Friday, March 29, 2019

First Trip Into Milano in Quite Some Time

Friday, 29, March, 2019

I had not been to Milano in over a month, so today that streak just had to end!

After doing a load of laundry and some work on my trusty MacBook Air computer, I was off at midday for the C line bus ride to the Varese Nord train station and the commuter train into Milano's Cadorna station.

I knew that I would be early to the train station in Varese, so I got off the bus a four stops before the train station so as to walk through town and eat up a little time while having a café and a brioche along the way.

 Danger loomed but I stuck to
my dietary guns

A pleasant, sunny day to be
walking on Varese's main
pedestrian thoroughfare
 A well-appointed Varese men's
store that has no XXL clothing

Once in Milano, I boarded the Red line Metro for the ride out to Milano's horse racetrack, the Ippodromo Snai San Siro.

Before I got to the Ippodromo, I stumbled upon . . .

. . . this place

It is a multi-sports facility dating back to the 1920s.

 It had interesting entryway art

It is next to the Ippodromo so
the horse is most appropriate

 The Ippodromo's outer wall is the
subject of an obviously well organized
graffiti art project

 This reminded me of our
granddaughter Mary

 The Milano Marathon is
next weekend and I am definitely
NOT entering it this year

I just liked the orange cross

 Our son Michael is bringing his
copious mustache to Milano


Finally, I'd reached the Ippodromo's front gate and saw what I came to see . . .

Leonardo's Horse

It is the world's largest equestrian sculpture. Cast in bronze, it was inspired by the drawings of Leonardo da Vinci.

The original project was conceived in 1482 and was commissioned by Ludovico Sforza, the Duke of Milano.

The original horse sculpture never saw the light of day as Leonardo's perfectionism dragged out the preparation of the mould. This delay met head on with the French invasion of the Duchy of Este thus ensuring that the tons of bronze originally slated for the Leonardo's horse were instead used to make much needed cannons to repel the French invaders.

The French eventually took over the city forcing both the Duke and Leonardo to flee Milano. The French soldiers promptly set about destroying the casts that Leonardo had prepared for his horse.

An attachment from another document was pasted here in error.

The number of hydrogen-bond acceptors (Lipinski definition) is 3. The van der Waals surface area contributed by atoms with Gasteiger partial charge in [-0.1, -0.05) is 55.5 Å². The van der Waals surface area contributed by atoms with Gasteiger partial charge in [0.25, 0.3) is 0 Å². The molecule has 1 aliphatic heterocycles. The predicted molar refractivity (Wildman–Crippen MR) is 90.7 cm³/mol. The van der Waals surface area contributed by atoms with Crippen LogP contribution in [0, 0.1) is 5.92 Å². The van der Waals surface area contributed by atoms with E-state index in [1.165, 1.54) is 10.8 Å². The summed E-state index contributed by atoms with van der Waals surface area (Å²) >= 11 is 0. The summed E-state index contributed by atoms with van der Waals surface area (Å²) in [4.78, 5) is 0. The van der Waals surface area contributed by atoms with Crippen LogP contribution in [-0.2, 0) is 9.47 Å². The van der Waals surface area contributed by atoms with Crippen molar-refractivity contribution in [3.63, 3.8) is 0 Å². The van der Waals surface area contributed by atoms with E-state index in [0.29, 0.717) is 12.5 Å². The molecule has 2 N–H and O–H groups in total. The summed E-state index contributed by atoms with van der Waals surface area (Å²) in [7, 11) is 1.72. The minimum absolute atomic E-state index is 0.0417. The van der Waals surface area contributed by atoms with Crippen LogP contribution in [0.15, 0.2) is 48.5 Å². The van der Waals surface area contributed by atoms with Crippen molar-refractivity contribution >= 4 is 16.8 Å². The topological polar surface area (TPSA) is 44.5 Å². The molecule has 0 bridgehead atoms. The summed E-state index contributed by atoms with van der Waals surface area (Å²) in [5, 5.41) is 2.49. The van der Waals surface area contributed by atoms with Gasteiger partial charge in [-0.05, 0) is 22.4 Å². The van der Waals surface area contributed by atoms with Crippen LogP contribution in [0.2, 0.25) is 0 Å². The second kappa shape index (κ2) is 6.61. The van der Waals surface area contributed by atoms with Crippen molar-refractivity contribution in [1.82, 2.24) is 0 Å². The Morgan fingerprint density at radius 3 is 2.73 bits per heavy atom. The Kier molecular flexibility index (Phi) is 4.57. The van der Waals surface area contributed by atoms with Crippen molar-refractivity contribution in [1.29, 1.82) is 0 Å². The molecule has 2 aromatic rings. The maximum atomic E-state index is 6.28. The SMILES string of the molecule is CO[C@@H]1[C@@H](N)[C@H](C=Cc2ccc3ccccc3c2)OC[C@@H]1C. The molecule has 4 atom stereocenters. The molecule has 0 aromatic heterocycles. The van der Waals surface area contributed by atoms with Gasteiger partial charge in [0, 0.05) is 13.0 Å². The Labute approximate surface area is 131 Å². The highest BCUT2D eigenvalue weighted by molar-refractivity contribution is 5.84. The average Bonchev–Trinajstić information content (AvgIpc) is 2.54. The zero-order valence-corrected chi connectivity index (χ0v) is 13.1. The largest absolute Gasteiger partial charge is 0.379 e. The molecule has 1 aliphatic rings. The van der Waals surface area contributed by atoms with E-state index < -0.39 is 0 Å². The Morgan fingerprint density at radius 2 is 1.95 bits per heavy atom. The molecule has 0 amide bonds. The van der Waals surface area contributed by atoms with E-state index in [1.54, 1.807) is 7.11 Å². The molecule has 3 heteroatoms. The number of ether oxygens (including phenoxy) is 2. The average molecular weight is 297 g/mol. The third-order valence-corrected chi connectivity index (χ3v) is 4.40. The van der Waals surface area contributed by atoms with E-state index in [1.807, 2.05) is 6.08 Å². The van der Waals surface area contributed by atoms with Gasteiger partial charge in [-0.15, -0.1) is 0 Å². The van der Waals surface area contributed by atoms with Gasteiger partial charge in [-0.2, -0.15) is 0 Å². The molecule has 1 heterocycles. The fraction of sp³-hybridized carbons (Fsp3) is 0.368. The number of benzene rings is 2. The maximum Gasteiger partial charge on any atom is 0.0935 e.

In 1977, American Charles Dent, who was fascinated with the story of Leonardo's unfinished horse, started a successful fund raising effort to complete Leonardo's work albeit about 500 years after the original design.

Leonardo's Horse is

A BIG hoof

Leonardo's Horse was impressive and well worth the long walk from the Metro stop to the Ippodromo's entrance.

The Ippodromo's Equestrian School

The Ippodromo is directly across the street from the Stadio San Siro, home of both the AC Milan and InterMilan calcio teams.

I headed towards the Stadio to catch a tram back into Milano's city center and stopped into a café bar for a refreshment where I saw this poster.

Calcio (soccer) can be an extremely
 dramatic Opera/Passion Play
at times in Italy

Stadio San Siro on a balmy day

The studio's real name is Stadio Giuseppe Meazza but it is commonly simply called San Siro.

The #16 tram took me back into the bustling downtown area of Lombardia's capital city in no time at all.

 The Eyes have it!

I walked by the Chiesa di San Maurizio and realized that I had not entered it even once this year.

 It was time to visit some of
San Maurizio's famed murals while
I gathered information on their
upcoming classical music concerts

There will be three concerts in May and June that Laurie and I could see.

We had fun when we attended one last year in an impressive setting to say the least.

All of the following murals were painted by Venetian artist Simone Peterzano in 1572 and 1573.

The Return of the Prodigal Son

The Benediction of Jacob

One of the Fat Baby Jesus' playmates

The Resurrection

The Purification of the Temple

Moses Breaking the Tablets of the Law

The Chiesa di San Maurizio is definitely one of Milano's somewhat hidden art treasures.

I needed another macchiato.

A nice Audi parked in front
of one of my favorite spots,
the Pasticceria Marchesi serving
Milano since 1824!
Marchesi is ready for Easter

Marchesi has dolci for ALL occasions

Onwards to the Duomo . . .

I always like seeing this building
that houses a large insurance concern

The Duomo is still standing
despite my long neglect!

A student on Piazza Duomo who
has successfully passed his exams

Three southern belles from Alabama
on holiday, shared in the posing,
directing and finally taking of this photo


The Duomo was spectacular
in the Spring sunshine

Never wrestle a lion,

The line to get into this Gelateria
went all the way into the street

Look but . . .


Milano's beautiful
Galleria Vittorio Emanuele II

Love that Galleria Dome!

It is a late Friday afternoon on a
warm day, school is out and . . .


It was time to start heading back towards Varese, so I started walking back to Milano's Cadorna train station via the Sforza Castle.

Giuseppe Garibaldi
The leader of the Italian unification
movement of the mid-19th century

Inside Sforza Castle

Looking into Sforza Castle's
huge courtyard

Long shadow's on a
Sforza Castle exit

It was a GREAT day in Milano,
Physical Fitness was a nice by-product

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